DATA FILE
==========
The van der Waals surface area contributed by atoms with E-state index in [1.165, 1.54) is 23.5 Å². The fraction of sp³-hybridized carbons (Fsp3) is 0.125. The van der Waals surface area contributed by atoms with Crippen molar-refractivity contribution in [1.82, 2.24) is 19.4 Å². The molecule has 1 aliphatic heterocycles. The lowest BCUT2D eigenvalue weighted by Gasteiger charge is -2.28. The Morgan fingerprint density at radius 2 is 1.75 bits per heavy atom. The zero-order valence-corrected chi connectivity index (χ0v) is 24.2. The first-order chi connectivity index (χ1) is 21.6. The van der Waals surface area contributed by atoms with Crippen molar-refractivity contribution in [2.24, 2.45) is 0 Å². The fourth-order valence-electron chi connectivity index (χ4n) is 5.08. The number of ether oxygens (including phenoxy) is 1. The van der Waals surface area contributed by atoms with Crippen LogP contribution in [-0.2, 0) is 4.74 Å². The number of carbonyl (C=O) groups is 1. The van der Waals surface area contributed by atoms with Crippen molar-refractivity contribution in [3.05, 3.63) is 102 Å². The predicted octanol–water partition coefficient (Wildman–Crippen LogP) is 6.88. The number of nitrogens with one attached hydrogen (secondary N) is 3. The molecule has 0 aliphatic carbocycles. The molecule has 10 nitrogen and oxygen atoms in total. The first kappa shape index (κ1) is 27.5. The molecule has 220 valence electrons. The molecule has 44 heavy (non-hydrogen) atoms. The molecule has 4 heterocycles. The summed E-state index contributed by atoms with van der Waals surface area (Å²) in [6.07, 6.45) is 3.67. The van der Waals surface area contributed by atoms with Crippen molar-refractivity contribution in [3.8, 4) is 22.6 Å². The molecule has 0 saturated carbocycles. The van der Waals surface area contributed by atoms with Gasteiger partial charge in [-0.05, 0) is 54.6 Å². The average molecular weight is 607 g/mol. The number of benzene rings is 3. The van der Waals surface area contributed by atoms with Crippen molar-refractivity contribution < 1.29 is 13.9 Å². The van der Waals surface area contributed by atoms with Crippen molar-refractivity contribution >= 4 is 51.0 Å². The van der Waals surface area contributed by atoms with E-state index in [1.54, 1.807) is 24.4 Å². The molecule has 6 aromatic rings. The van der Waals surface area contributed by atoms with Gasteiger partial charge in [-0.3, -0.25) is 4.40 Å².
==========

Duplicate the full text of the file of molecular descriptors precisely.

The van der Waals surface area contributed by atoms with E-state index in [1.165, 1.54) is 23.5 Å². The fraction of sp³-hybridized carbons (Fsp3) is 0.125. The van der Waals surface area contributed by atoms with Crippen molar-refractivity contribution in [1.82, 2.24) is 19.4 Å². The molecule has 1 aliphatic heterocycles. The lowest BCUT2D eigenvalue weighted by Gasteiger charge is -2.28. The Morgan fingerprint density at radius 2 is 1.75 bits per heavy atom. The zero-order valence-corrected chi connectivity index (χ0v) is 24.2. The first-order chi connectivity index (χ1) is 21.6. The van der Waals surface area contributed by atoms with Crippen molar-refractivity contribution in [2.24, 2.45) is 0 Å². The fourth-order valence-electron chi connectivity index (χ4n) is 5.08. The number of ether oxygens (including phenoxy) is 1. The van der Waals surface area contributed by atoms with Crippen LogP contribution in [-0.2, 0) is 4.74 Å². The number of carbonyl (C=O) groups is 1. The van der Waals surface area contributed by atoms with Crippen molar-refractivity contribution in [3.05, 3.63) is 102 Å². The predicted octanol–water partition coefficient (Wildman–Crippen LogP) is 6.88. The number of nitrogens with one attached hydrogen (secondary N) is 3. The molecule has 0 aliphatic carbocycles. The molecule has 10 nitrogen and oxygen atoms in total. The first kappa shape index (κ1) is 27.5. The molecule has 220 valence electrons. The molecule has 44 heavy (non-hydrogen) atoms. The molecule has 4 heterocycles. The summed E-state index contributed by atoms with van der Waals surface area (Å²) in [6.07, 6.45) is 3.67. The van der Waals surface area contributed by atoms with Crippen molar-refractivity contribution in [3.8, 4) is 22.6 Å². The molecule has 0 saturated carbocycles. The van der Waals surface area contributed by atoms with Gasteiger partial charge in [-0.05, 0) is 54.6 Å². The average molecular weight is 607 g/mol. The number of benzene rings is 3. The van der Waals surface area contributed by atoms with Crippen molar-refractivity contribution < 1.29 is 13.9 Å². The van der Waals surface area contributed by atoms with Crippen molar-refractivity contribution >= 4 is 51.0 Å². The van der Waals surface area contributed by atoms with E-state index in [1.54, 1.807) is 24.4 Å². The molecule has 6 aromatic rings. The van der Waals surface area contributed by atoms with Gasteiger partial charge in [-0.3, -0.25) is 4.40 Å².